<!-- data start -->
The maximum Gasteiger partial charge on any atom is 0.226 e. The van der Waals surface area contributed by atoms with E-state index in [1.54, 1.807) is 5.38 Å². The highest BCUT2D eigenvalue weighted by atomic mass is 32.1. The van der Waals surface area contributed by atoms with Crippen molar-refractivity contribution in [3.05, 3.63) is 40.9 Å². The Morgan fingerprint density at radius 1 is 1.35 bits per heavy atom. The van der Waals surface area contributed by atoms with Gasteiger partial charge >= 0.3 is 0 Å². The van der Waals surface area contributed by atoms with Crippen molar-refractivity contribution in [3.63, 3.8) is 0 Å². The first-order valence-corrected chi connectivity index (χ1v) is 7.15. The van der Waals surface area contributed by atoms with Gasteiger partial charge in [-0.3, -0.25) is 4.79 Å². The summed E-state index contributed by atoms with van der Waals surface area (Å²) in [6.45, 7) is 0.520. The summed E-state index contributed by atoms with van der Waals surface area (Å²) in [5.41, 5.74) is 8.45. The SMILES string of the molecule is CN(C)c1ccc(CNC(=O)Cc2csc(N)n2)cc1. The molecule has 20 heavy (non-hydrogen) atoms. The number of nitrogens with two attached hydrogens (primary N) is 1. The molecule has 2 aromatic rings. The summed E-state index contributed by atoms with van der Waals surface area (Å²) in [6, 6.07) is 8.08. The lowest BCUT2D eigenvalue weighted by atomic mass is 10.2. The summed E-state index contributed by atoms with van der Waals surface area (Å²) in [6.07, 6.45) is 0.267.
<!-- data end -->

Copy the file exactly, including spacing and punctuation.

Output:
The maximum Gasteiger partial charge on any atom is 0.226 e. The van der Waals surface area contributed by atoms with E-state index in [1.54, 1.807) is 5.38 Å². The highest BCUT2D eigenvalue weighted by atomic mass is 32.1. The van der Waals surface area contributed by atoms with Crippen molar-refractivity contribution in [3.05, 3.63) is 40.9 Å². The Morgan fingerprint density at radius 1 is 1.35 bits per heavy atom. The van der Waals surface area contributed by atoms with Gasteiger partial charge >= 0.3 is 0 Å². The van der Waals surface area contributed by atoms with Crippen molar-refractivity contribution in [3.63, 3.8) is 0 Å². The first-order valence-corrected chi connectivity index (χ1v) is 7.15. The van der Waals surface area contributed by atoms with Gasteiger partial charge in [-0.3, -0.25) is 4.79 Å². The summed E-state index contributed by atoms with van der Waals surface area (Å²) in [6.45, 7) is 0.520. The summed E-state index contributed by atoms with van der Waals surface area (Å²) in [5.41, 5.74) is 8.45. The SMILES string of the molecule is CN(C)c1ccc(CNC(=O)Cc2csc(N)n2)cc1. The molecule has 20 heavy (non-hydrogen) atoms. The number of nitrogens with two attached hydrogens (primary N) is 1. The molecule has 2 aromatic rings. The summed E-state index contributed by atoms with van der Waals surface area (Å²) in [6, 6.07) is 8.08. The lowest BCUT2D eigenvalue weighted by atomic mass is 10.2. The summed E-state index contributed by atoms with van der Waals surface area (Å²) in [6.07, 6.45) is 0.267.